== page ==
3 Economic Events That Could Affect Your Portfolio This Week, February 26 – March 1, 2024
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3 Economic Events That Could Affect Your Portfolio This Week, February 26 – March 1, 2024

Stock markets surged last week, with the S&P 500 (SPX), the Nasdaq-100 (NDX), and the Dow Jones Industrial Average (DJIA) reaching all-time highs, while the Nasdaq Composite (NDAQ) ended the week within 0.5% from a new record.

The rally was propelled by Nvidia’s blockbuster earnings report and rosy outlook, which boosted semiconductor stocks and the broader market. Nvidia itself set another record with the largest-ever single-day market cap increase, and the speed at which its market value doubled from $1 to nearly $2 trillion was less than half the time it took Apple (AAPL) to accomplish this feat.

This week, market participants will be focusing on economic reports, specifically Core PCE, the Fed’s preferred inflation indicator. Several policymakers have opined on the subject of the economy and interest rates in the last few days, voicing their concerns about sticky inflation and the hotter-than-anticipated job market. The Fed members said that the timetable for the first interest-rate cut is far from certain, with visible differences in opinion between the rate committee members.

Three Economic Events

Here are three economic events that could affect your portfolio this week. For a full listing of all upcoming economic events, check out the TipRanks Economic Calendar.

» Q4 2023 GDP Growth Annualized (second estimate) – Wednesday, 02/28 – This report will provide an updated estimate of a change in GDP in the previous quarter. After the third quarter’s surge of 4.9%, the economy was expected to have slowed to an annualized growth rate of 2%. However, the initial report published on January 21 estimated growth at 3.3%. The current estimate is expected to reflect a  similar assessment.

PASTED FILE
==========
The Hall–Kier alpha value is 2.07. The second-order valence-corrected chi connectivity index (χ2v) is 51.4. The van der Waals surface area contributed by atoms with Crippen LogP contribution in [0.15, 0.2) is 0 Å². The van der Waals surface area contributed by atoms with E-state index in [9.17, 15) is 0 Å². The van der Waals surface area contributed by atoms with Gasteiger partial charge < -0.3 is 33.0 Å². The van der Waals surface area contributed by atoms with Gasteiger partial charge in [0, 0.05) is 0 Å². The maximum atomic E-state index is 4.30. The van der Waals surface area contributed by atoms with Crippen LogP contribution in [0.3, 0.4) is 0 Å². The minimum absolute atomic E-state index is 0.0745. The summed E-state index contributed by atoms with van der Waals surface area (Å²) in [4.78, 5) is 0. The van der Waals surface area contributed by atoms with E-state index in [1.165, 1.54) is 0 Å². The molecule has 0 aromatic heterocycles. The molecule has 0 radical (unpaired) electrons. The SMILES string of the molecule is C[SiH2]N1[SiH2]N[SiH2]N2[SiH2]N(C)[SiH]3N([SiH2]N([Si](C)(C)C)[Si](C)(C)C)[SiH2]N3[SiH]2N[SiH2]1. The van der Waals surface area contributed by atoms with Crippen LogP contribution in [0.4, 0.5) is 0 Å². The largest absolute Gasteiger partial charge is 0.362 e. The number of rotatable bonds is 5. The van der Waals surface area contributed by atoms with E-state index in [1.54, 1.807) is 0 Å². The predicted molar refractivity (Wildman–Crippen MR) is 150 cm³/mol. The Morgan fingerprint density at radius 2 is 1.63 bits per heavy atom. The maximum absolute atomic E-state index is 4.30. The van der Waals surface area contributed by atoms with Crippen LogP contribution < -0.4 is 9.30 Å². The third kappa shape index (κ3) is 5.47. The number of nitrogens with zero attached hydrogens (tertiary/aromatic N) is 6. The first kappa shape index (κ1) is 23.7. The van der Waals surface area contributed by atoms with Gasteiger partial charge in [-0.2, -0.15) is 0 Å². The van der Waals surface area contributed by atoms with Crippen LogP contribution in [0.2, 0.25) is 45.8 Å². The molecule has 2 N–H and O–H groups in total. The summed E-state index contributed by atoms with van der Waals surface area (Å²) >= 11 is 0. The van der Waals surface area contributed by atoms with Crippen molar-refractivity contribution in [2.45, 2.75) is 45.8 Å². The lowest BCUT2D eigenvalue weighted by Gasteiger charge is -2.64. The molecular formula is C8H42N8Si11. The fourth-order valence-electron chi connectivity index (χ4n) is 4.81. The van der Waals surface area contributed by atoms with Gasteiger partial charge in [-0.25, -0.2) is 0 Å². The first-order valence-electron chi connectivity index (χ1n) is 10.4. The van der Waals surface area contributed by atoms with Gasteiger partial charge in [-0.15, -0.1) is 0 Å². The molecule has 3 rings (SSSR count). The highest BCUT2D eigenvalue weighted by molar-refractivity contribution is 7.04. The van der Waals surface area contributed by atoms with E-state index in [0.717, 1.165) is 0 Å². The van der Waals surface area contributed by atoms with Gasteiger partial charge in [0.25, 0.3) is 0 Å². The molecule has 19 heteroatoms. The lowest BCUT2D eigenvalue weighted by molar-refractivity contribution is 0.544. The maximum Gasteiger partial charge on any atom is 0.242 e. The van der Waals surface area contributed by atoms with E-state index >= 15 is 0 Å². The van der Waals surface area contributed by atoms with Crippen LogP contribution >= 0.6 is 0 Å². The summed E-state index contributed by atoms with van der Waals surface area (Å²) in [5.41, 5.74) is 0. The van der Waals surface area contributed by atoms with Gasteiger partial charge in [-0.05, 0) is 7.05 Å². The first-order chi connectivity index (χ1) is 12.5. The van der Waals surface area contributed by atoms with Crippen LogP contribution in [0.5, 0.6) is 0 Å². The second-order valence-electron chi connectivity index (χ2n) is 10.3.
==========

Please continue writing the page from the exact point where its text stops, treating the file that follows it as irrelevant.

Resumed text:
» January’s Core Personal Consumption Expenditures (Core PCE) – Thursday, 02/29 – This report reflects the average amount of money consumers spend monthly, excluding seasonally volatile products such as food and energy. FOMC policymakers use the annual Core PCE Price Index as their primary inflation gauge. January’s Core PCE is estimated to have decreased slightly to 2.8% from December’s 2.9%. Two weeks ago, the CPI and the Core CPI inflation gauges surprised on the upside, coming in hotter-than-expected. Following this negative surprise, economists, policymakers, and market participants will be closely focusing on the PCE reports to understand whether the disinflationary trend has indeed stalled.   

» February’s ISM Manufacturing PMI – Thursday, 02/01 – This report shows business conditions in the U.S. manufacturing sector. PMIs are considered one of the most reliable leading indicators for assessing the state of the U.S. economy, helping analysts and economists anticipate changing economic trends. Last week, the same indicator published by S&P Global showed a strong upward momentum in the manufacturing sector. All eyes will be on the ISM report to confirm the rebound.

For more exclusive market insights and content from TipRanks Macro & Markets research analyst Yulia Vaiman, click here.


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